The surprise explanation behind the U.S. government's sensational but false warnings about mysterious Canadian spy coins is the harmless poppy quarter, the world's first colourized coin.
The odd-looking coins were so unfamiliar to suspicious U.S. army contractors travelling in Canada that they filed confidential espionage accounts about them.
The worried contractors described the coins as "anomalous" and "filled with something manmade that looked like nanotechnology," said once-classified U.S. government reports and e-mails.
The 25-cent piece features the red image of a poppy inlaid over a maple leaf. The quarter is identical to the coins pictured and described as suspicious in the contractors' accounts.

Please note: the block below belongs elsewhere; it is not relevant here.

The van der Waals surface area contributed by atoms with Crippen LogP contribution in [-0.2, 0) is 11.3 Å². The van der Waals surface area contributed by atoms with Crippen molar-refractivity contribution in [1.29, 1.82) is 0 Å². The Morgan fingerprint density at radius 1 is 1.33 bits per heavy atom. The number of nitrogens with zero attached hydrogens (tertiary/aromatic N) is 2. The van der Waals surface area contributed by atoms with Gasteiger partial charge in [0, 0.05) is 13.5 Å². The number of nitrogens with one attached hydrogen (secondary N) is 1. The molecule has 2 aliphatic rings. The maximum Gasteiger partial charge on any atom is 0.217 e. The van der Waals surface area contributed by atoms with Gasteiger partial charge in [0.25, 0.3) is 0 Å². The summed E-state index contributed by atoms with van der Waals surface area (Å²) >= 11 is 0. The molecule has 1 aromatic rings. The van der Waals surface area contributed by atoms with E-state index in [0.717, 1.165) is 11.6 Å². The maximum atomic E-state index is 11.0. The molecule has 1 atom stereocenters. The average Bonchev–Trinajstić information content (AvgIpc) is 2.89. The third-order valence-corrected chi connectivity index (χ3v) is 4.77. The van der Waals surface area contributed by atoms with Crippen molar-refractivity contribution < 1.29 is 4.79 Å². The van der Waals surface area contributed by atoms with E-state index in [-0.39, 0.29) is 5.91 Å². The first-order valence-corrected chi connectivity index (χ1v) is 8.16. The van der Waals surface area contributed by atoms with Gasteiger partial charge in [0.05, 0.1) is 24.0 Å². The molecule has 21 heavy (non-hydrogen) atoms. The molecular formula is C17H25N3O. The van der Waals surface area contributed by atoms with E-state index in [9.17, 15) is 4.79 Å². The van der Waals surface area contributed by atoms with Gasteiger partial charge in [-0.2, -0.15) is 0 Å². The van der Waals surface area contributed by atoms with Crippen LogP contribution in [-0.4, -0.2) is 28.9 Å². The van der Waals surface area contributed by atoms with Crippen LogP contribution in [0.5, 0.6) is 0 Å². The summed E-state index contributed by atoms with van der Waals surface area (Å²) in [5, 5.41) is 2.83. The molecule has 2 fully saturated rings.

The supposed nanotechnology actually was a conventional protective coating the Royal Canadian Mint applied to prevent
the poppy's red colour from rubbing off. The mint produced nearly 30 million such quarters in 2004 commemorating Canada's 117,000 war dead.
"It did not appear to be electronic [analog] in nature or have a power source," wrote one U.S. contractor, who discovered the coin in the cup holder of a rental car. Read more...
Friday, 4 January 2008
Poppy quarter led to spy coin warnings
This story from CBC gets my vote for most bizarre of 2007.